JDR Vol.11 No.3 pp. 385-386
doi: 10.20965/jdr.2016.p0385


Special Issue on the Third United Nations World Conference on Disaster Risk Reduction (WCDRR) – Public Forum

Yasuhito Jibiki, Yuichi Ono, Fumihiko Imamura

International Research Institute for Disaster Science, Tohoku University
Aramaki Aza-Aoba 468-1, Aoba-ku, Sendai, Miyagi 980-0845, Japan

June 1, 2016
  Participants in the Third United Nations World Conference on Disaster Risk Reduction (WCDRR) in Sendai, Japan, March 14–18, 2015, discussed the successor framework of the Hyogo Framework for Action (HFA) adopted at the 2005 Second World Conference on Disaster Reduction. These two frameworks were based on the Yokohama Strategy for a Safer World adopted at the First World Conference on Natural Disaster Reduction.   According to the Ministry of Foreign Affairs of Japan, 187 United Nations member states attended the WCDRR, together with over 6,500 participants and over 100 minister-level officials, including the heads of state of seven countries, prime ministers of five countries (including Japan), vice-presidential officials from six countries, and deputy prime ministers from seven countries. Related events included 150,000 attendees from Japan and abroad.   The Sendai Framework for Disaster Risk Reduction 2015–2030 (SFDRR) and the Sendai Declaration were adopted by consensus as the outcome documents.   One feature of the WCDRR was the large number of citizens taking part. These included governments, international organizations, NGOs, private-sectors groups and universities. They took part in 398 symposiums and seminars, plus over 200 exhibitions and other events.   WCDRR discussions continued even after the conference, activating the Miyagi Roundtable for Disaster Risk Reduction, whose collaborators were from industry, government, academia, regular citizens, and the media. The Sendai Future Forum on Disaster Risk Reduction was held in March 2016, one year later. Information sharing and discussions on disaster risk reduction and reconstruction are now in progress.   The most remarkable aspect of the SFDRR as a WCDRR outcome document is the identification of seven global targets on disaster risk reduction. These targets were not included in either the Yokohama Strategy or the HFA. Two reasons why the target setting is significant are as follows: 1. Targets were determined considering the arguments on sustainable development goals. Although disasters have been major obstacles hampering economic growth, millennium development goals did not mention disaster risk reduction goals. Disaster risk reduction projects were thus not prioritized in many developing countries, where disaster risk is high. Disasters have continuously caused huge human and economic loss and required huge amounts of humanitarian assistance – an ongoing negative spiral. 2. Setting global targets are clearly different from the HFA. Voices from Japanese academia have suggested, for the first time, setting numerical targets in the HFA’s preparatory process. It was too early, however, to put it on the negotiation table because it lacked majority support. Western countries did not positively support the idea because it lacked a clear procedure for achieving such targets. It was reasonably pointed out that these targets could not be monitored without a yardstick, but member states reached the consensus to set seven targets at the SFDRR, although specific numbers were not clearly described. SFDRR targets were described as “substantial.” This “substantiality” has been negotiated continuously following the WCDRR.   The member states meaningfully agreed to encourage investment in global disaster risk reduction and to demonstrate performance numerically, which is why target setting is considered the SFDRR’s core component.   Note that articles in this special issue are categorized and briefly introduced corresponding to SFDRR priorities for action (Table 1).   Many of these articles deal with “educational” aspects. Priority 1 includes educational issues, and SFDRR target C mentions education. Educational matters are thus clearly one of the most important topics in the disaster risk reduction context. The SFDRR explicitly describes the ‘build back better’ concept, and two articles examine the concept (Iwasawa and Onoda, and Iuchi and Maly).   This special issue also contains studies on the business continuity plan (BCP) relating to investment in disaster risk reduction (Maruya, Haraguchi et al.). An article contributed by Ito et al. states the need to develop disaster databases in order to evaluate achievements of targets.   This issue contains articles on all of the SFDRR’s priorities for action, and issue contents are well-balanced in reviewing the SFDRR and better understanding WCDRR’s significance.   The editors thank the reviewers for their hard work and incisive suggestions.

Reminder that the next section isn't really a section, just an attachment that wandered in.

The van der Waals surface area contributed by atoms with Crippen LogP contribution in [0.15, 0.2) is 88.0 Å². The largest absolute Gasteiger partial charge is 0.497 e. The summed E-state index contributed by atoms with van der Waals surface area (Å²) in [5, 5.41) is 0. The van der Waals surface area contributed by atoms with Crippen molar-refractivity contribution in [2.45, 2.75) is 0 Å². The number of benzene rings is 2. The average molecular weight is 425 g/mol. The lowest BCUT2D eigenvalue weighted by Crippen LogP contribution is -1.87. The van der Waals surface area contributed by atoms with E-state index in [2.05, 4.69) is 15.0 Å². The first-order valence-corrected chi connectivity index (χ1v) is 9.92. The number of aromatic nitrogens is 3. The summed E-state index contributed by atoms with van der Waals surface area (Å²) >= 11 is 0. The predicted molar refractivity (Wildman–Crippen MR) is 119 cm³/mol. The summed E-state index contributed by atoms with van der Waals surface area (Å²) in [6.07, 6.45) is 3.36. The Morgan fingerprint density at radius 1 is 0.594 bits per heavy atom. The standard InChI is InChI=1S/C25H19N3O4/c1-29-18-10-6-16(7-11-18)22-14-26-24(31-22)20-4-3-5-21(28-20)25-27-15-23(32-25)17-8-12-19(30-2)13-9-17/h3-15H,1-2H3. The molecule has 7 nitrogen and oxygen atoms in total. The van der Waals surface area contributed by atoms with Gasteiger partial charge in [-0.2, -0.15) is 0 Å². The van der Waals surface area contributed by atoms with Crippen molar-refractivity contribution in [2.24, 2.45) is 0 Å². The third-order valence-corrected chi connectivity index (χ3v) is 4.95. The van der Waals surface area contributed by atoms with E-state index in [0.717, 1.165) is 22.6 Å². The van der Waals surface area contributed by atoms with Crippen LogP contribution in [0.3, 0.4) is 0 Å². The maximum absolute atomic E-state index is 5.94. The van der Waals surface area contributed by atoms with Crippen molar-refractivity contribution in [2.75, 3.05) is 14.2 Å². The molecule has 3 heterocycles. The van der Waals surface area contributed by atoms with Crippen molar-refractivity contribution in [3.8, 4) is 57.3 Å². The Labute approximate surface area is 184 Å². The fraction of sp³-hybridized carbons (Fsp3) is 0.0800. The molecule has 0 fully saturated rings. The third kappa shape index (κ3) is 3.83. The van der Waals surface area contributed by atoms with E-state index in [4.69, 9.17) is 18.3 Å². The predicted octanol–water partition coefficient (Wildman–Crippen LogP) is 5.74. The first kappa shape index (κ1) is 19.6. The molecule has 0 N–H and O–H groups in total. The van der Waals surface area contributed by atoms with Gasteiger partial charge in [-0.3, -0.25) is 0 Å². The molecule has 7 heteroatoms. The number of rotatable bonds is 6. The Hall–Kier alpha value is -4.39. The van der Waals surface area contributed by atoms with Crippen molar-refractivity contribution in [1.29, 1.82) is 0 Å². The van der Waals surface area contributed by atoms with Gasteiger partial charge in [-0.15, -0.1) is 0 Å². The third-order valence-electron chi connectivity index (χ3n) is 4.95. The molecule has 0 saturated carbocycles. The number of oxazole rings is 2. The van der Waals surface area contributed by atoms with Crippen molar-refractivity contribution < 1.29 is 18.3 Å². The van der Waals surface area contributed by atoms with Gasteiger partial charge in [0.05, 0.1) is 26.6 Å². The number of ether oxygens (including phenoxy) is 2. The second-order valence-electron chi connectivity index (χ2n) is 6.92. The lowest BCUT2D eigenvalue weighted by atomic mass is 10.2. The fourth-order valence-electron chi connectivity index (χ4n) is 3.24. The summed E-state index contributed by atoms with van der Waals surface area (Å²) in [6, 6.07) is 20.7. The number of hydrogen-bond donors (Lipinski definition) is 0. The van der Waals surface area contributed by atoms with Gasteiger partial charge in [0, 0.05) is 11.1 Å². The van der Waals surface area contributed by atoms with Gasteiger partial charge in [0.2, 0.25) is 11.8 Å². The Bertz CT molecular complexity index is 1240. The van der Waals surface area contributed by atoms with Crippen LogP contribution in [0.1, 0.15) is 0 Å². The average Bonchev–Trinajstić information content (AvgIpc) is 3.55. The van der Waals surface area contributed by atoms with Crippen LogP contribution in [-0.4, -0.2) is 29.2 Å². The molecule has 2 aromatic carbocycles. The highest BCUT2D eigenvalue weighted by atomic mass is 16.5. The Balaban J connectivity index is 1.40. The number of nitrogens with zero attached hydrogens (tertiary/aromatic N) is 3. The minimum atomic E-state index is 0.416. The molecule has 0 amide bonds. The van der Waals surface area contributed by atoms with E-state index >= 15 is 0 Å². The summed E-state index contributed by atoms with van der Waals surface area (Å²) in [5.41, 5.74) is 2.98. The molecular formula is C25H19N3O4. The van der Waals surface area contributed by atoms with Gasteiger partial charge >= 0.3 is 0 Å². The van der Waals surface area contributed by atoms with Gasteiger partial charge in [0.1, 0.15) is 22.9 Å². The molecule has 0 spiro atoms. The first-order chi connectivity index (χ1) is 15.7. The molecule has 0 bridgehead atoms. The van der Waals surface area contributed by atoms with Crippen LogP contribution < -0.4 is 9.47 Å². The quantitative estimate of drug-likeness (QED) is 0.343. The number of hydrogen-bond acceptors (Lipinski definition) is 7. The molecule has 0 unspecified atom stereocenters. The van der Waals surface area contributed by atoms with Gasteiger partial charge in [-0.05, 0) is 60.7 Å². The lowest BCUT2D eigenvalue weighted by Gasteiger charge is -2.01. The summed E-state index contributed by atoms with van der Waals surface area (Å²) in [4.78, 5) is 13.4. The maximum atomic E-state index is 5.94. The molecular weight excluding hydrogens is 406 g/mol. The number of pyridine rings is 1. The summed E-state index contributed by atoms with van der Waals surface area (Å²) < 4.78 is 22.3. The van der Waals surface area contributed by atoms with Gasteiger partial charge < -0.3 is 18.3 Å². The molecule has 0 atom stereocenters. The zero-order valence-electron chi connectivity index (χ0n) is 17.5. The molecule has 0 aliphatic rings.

Table 1 SFDRR Priorities for Action and Articles.

Priority 1. Understanding disaster risk: 9 articles

Oda, Kure et al., Sakurai and Sato, Chubachi et al., Jibiki, Kuri et al., Boret and Shibayama, Sato et al., Izumi

Priority 2. Strengthening disaster risk governance to manage disaster risk: 2 articles

Murao and Sakada, Ito et al.

Priority 3. Investing in disaster risk reduction for resilience: 2 articles

Kobayashi et al., Ubaura and Akiyama

Priority 4. Enhancing disaster preparedness for effective response, and to “Build Back Better” in recovery, rehabilitation and reconstruction: 5 articles

Maruya, Iwasawa and Onoda, Iuchi and Maly, Matsumoto, Haraguchi et al.

Cite this article as:
Y. Jibiki, Y. Ono, and F. Imamura, “Special Issue on the Third United Nations World Conference on Disaster Risk Reduction (WCDRR) – Public Forum,” J. Disaster Res., Vol.11 No.3, pp. 385-386, 2016.
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